Discovering Requisite Agility: An Integrated Approach to Value Creation in a VUCA World | Part 4 | The Challenge of Geometries-of-Use and the Power of Requisite Agility

© 2022, Barry L. Linetsky. All Rights Reserved

The purpose of Requisite Agility is to provide deep and meaningful insights into what is going on under the surface of perceived complexity, and then to provide informed practical guidance to innovate and cope successfully in serving consumers. Technology and digitization have opened the doors to a new epoch of possibilities that we need to understand and apply to achieve a broad set of human-centric values as part of a wider environment of interconnected systems-of-systems but are just beginning to learn how to manage. 

As in all major endeavours, theory proceeds practice. In the old paradigm (still much in operation today) responses are managed in ‘design-time’ (the time it takes to create, produce, and release a product to the consumer). The products or offerings are then served out from the supply-side by creating more variation from which consumers can choose. The model is to create viable products and over time introduce variations through product extension (Requisite Variety) [see]. What has changed in this kind of thinking for many types of businesses, is that the capability is now emerging for the supply-side (producers) to respond to the demand-side (consumers) in real-time with variety and agility (Requisite Agility).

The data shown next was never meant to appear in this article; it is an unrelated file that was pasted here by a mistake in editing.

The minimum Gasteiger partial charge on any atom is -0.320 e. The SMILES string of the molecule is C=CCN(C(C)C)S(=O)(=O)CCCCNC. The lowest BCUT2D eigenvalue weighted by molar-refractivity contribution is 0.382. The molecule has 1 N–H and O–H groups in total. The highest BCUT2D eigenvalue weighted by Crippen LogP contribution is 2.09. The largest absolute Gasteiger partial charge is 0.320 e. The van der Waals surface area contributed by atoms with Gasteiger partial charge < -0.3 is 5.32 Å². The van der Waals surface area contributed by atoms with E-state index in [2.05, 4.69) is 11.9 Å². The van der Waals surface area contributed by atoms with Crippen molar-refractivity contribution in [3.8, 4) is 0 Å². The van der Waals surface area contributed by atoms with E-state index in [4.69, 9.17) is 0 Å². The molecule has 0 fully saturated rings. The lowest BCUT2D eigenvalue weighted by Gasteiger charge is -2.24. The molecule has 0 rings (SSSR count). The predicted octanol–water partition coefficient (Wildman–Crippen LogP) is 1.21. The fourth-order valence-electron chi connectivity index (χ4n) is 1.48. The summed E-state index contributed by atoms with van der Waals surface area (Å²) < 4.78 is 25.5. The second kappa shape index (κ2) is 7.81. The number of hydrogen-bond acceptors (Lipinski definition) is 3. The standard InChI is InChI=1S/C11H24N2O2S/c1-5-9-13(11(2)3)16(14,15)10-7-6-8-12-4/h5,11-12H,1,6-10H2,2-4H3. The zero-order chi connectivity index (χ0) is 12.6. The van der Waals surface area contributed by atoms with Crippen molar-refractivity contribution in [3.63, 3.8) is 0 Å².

Digitization and the power of disbursed knowledge combined with the demand for mass customization of unique solutions on the part of an increasingly technology-savvy consumer population is forcing providers to shift to creating and delivering speed and flexibility in delivering ‘context-of-use’ solutions, i.e., aligning the process of producing solutions to what consumers really value and/or feel that they value, in real-time. Think of it as an element of variable geometry in facilitating the creation of a dynamic consumer value-proposition and addressing the “jobs to be done” (see Clayton Christensen,

Boxer and Anderson write: